I very much regret that Village Hall does not receive the kind of investigative reporting that citizens of communities deserve.
Without these type of serious observations citizens cannot keep up with what is taking place on the surface, let alone below the surface.
And I don't know what to do about it. I can only suggest that Village Hall has some responsibility in keeping the public informed.
Perhaps more complete minutes, explanatory-type records could be made and regularly distributed to the public. This might eliminate any slanting or bias-type reports.
The fact that this type of accountability is not available, it further discourages transparent government, clouding views of what is actually going on.
One of the first obligations of representative government is to the people, that they are kept well informed and that government should see to it, that first of all, everything is transparent and secondly that it all is honestly reported.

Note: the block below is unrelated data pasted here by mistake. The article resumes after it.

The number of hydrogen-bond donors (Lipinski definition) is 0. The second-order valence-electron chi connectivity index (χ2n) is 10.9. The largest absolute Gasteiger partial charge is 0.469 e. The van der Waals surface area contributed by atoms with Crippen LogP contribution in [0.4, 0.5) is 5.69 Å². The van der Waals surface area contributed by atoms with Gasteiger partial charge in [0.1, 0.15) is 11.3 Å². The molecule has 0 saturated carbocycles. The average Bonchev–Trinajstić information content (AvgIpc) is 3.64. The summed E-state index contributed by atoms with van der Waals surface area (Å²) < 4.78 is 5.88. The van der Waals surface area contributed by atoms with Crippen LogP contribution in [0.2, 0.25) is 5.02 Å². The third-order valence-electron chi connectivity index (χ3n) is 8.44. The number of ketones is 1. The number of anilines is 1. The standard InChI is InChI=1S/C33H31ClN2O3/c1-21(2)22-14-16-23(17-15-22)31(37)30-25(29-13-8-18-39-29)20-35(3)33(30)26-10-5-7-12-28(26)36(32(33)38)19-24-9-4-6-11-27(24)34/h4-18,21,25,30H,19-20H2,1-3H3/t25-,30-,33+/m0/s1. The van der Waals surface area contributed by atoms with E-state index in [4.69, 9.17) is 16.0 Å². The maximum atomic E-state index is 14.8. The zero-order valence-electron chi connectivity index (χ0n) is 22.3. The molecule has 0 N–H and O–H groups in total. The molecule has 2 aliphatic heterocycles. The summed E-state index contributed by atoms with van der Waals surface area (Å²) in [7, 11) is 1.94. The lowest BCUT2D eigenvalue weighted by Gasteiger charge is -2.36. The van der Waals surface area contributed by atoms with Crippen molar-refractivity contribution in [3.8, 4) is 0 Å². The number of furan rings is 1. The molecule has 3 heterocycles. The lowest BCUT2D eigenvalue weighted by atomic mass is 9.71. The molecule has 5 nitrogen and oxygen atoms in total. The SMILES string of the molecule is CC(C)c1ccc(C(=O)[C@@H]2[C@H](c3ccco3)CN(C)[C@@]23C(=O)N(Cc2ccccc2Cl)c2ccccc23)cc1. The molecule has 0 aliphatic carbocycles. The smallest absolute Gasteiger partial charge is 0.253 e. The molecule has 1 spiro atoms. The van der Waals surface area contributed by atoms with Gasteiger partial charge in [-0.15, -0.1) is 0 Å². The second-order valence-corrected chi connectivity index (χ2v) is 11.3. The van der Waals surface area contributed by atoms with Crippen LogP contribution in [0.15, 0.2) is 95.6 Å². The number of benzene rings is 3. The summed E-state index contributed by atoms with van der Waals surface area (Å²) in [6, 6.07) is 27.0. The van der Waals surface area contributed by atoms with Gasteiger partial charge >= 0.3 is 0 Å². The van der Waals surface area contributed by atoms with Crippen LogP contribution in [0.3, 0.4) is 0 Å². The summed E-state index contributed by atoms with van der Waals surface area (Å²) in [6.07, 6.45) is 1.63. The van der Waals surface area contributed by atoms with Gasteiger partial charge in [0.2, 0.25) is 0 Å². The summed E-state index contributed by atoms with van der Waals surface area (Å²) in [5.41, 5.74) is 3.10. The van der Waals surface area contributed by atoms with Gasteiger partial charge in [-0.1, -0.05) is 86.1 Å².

Obviously the media sees no reward in maintaining this complete type of reporting so that neither the Journal-Sentinel nor some local newspaper is able to make the daily observations and required reporting.
I recall when extraordinary news required extra editions and newspapers were sold on the streets, the newspaper boys calling "extra, extra, read all about it."
There's not much extrraordinary news in Shorewood, but I believe that serious thought must be given to this idea of openness, among other required innovations, in order to improve our government's accountability to its citizens.
If we cannot do this, we can only expect less information from local government and even more inclination toward secrecy.
Again, it seems that the suggestion for old fashion town meetings, at least once a month, might be a good way for doing more than mere reporting, especially without the old fashion newspaper reporting.